The Godfather Family Album
Steve Schapiro, Paul Duncan
Taschen – 2013
600 pages, $39.99
An offer you can’t refuse. Absolutely. Why wouldn’t you want this sensational book chronicling the making of probably the most respected trilogy of films ever made?
Like every Taschen book, this handsome lavish hardback is produced with the highest printing quality featuring eye-startling layout. Photographer Steven Schapiro has gathered hundreds of photos he took while on the sets of all three Godfather movies.
There are not only beautiful stills from each motion picture, but hundreds of behind the scenes shots capturing the revered film series. These photographs intimately tell the production stories that took place, which will not only give you a better understanding of the movies, but how they were made.
Also included are precious reproduced interviews that took place when the movies where done that include: The Making of The Godfather (from Mario Puzo’s The Godfather Papers & Other Confessions, 1972) Interview with Marlon Brando (Life, 1972) “Al Pacino: An Actor Who Believes in Taking Chances” (Show, 1971) “The Making of The Godfather–Sort of a Home Movie” (NYT, 1971) Retrospective Interviews by Peter Biskind (Premiere, 1997) Coppola and The Godfather (Sight and Sound, 1972) Interview With Al Pacino (Playboy, 1979) Interview with Francis Ford Coppola (Newsweek, 1974) Interview with Francis Ford Coppola (Playboy, 1975) Interview with Francis Ford Coppola (NYT, 1974) “Godfather III” (Life, 1990).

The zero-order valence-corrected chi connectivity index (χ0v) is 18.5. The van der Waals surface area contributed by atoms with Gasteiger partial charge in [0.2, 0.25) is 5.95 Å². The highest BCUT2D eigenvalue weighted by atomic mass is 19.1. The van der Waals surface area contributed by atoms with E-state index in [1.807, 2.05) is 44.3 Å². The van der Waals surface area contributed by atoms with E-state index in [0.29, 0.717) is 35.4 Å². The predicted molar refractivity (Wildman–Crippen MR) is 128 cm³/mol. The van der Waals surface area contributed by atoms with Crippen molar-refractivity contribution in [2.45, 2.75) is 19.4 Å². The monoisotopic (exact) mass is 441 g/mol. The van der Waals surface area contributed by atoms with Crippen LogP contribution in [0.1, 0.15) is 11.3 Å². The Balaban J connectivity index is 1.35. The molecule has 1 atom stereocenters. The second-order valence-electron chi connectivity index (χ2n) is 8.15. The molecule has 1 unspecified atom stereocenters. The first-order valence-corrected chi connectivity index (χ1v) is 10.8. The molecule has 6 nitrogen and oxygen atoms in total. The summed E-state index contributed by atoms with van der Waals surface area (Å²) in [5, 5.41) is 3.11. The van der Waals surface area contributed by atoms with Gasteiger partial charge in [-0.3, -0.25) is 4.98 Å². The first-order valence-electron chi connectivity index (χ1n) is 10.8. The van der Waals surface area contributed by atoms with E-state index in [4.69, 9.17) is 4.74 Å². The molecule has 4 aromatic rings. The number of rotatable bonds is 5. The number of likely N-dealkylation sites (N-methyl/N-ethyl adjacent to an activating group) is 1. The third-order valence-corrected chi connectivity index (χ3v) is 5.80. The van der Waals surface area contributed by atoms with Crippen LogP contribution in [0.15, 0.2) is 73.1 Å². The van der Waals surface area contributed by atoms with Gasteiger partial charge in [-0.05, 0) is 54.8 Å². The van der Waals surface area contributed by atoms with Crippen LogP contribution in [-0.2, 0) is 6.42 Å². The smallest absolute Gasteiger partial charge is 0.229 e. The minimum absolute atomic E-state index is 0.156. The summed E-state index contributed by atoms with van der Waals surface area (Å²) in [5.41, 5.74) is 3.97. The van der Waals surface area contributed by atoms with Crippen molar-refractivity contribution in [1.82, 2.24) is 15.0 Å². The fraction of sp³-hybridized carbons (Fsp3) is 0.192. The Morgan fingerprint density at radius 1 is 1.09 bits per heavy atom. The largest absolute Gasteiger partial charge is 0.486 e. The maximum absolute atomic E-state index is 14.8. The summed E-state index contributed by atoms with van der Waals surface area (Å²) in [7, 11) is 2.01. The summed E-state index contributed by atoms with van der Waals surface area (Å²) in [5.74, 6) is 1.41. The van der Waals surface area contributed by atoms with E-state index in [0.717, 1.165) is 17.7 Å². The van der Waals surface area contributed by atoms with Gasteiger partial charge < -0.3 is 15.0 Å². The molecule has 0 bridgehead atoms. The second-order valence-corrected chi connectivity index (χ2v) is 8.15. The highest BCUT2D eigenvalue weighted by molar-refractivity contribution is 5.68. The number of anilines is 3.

What all the legendary talent says really opened my eyes to how they felt about the movies. Each person shares their attitude and individual approach, which might surprise you.
The Godfather wasn’t an easy movie to make. Especially when you factor in that it was not only based on a worldwide Best Selling novel, but the movie studio didn’t want Coppola to direct and they were totally against casting most of the actors chosen in the biggest roles. This is again proves how little movie studios know about what will make a good film and that visionary directors should get the opportunity to make films their way.
Also shooting the movies where always a battle with the studio because they wanted to play it safe and shoot in a studio environment. Coppola fought to not compromise and shot in New York, Italy and Lake Tahoe, CA. We should all be thanking him for not giving in and fulfilling his wide-ranging vision.
What more do I need to say other than get this book.